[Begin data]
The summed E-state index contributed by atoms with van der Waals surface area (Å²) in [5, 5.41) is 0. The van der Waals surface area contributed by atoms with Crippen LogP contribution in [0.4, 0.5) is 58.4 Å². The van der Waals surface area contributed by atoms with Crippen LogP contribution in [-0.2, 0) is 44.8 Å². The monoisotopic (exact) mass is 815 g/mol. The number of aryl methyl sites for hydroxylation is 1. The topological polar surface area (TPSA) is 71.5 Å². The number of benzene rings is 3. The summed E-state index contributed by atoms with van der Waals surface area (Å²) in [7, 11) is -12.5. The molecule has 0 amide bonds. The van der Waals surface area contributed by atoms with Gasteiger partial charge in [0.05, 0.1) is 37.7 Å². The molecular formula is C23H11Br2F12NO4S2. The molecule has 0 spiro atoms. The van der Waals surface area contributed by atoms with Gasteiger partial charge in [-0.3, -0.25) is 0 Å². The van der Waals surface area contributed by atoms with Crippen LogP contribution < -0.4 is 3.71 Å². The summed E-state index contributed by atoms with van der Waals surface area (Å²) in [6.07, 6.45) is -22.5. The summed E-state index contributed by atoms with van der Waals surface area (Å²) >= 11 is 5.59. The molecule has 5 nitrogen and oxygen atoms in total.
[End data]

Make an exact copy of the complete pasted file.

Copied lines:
The summed E-state index contributed by atoms with van der Waals surface area (Å²) in [5, 5.41) is 0. The van der Waals surface area contributed by atoms with Crippen LogP contribution in [0.4, 0.5) is 58.4 Å². The van der Waals surface area contributed by atoms with Crippen LogP contribution in [-0.2, 0) is 44.8 Å². The monoisotopic (exact) mass is 815 g/mol. The number of aryl methyl sites for hydroxylation is 1. The topological polar surface area (TPSA) is 71.5 Å². The number of benzene rings is 3. The summed E-state index contributed by atoms with van der Waals surface area (Å²) in [7, 11) is -12.5. The molecule has 0 amide bonds. The van der Waals surface area contributed by atoms with Gasteiger partial charge in [0.05, 0.1) is 37.7 Å². The molecular formula is C23H11Br2F12NO4S2. The molecule has 0 spiro atoms. The van der Waals surface area contributed by atoms with Gasteiger partial charge in [-0.3, -0.25) is 0 Å². The van der Waals surface area contributed by atoms with Crippen LogP contribution < -0.4 is 3.71 Å². The summed E-state index contributed by atoms with van der Waals surface area (Å²) in [6.07, 6.45) is -22.5. The summed E-state index contributed by atoms with van der Waals surface area (Å²) >= 11 is 5.59. The molecule has 5 nitrogen and oxygen atoms in total.